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Page updated January 12, 2019

Denise Lim

Fun Links Page

I don't check these links regularly, so some of them may be old or broken. Please let me know if you find any links that are no longer active. Enjoy!


A nice presentation of the natural history of fat: A Brief History of Fat (added December 22, 2017)

Harry Noller, Professor Emeritus at UCSC, has won the 2017 Breakthrough Prize in Life Sciences ($3 million!!) for his work on the ribosome and determining that it is the rRNA responsible for the ribosome's activity, not just the ribosomal protein. This Mercury News article gives a simple explanation of his work. After watching the video, you will have to agree that no cat is cooler than Harry. Before going to Cambridge University for graduate school, he played with Chet Baker (saxophone), opened for Duke Ellington, and hung out with Ken Kesey. Definitely a legend and a gentleman. Congratulations, Dr. Noller! (added December 4 and 5, 2016)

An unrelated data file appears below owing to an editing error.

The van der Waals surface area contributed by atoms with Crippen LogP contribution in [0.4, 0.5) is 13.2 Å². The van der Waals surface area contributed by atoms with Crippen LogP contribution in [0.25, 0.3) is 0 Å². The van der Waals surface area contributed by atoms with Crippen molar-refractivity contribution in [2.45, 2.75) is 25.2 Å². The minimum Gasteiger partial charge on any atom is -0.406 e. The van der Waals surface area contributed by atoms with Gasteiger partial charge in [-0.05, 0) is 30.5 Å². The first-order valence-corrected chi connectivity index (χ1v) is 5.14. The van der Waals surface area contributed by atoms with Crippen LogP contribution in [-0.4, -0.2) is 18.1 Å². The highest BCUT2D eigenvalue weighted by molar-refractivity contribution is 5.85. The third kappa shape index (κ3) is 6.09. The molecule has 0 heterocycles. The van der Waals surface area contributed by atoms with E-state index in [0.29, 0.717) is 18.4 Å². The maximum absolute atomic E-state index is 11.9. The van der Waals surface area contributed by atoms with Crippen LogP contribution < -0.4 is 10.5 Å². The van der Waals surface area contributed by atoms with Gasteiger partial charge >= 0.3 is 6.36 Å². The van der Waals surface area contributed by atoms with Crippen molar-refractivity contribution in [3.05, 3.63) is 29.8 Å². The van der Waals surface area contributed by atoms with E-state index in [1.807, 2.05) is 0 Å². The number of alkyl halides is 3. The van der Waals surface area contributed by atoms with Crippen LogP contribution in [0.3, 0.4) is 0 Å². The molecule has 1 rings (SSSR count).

What do you do with the information you get through genetic testing? This is an episode from The Moth by Amy Cohen, who had to decide what to do when she tested positive for the breast cancer gene mutation, BRCA-1. (added Octber 13, 2016).

This is a summary of a large meta-study that was done on the safety of fluoridated water. The results indicate that there is no association between fluoridation and increased cancer risk. (added October 5, 2016)

In this episode of Radio Lab, a woman follows the tissues she donated to research when her infant son died (added September 26, 2016)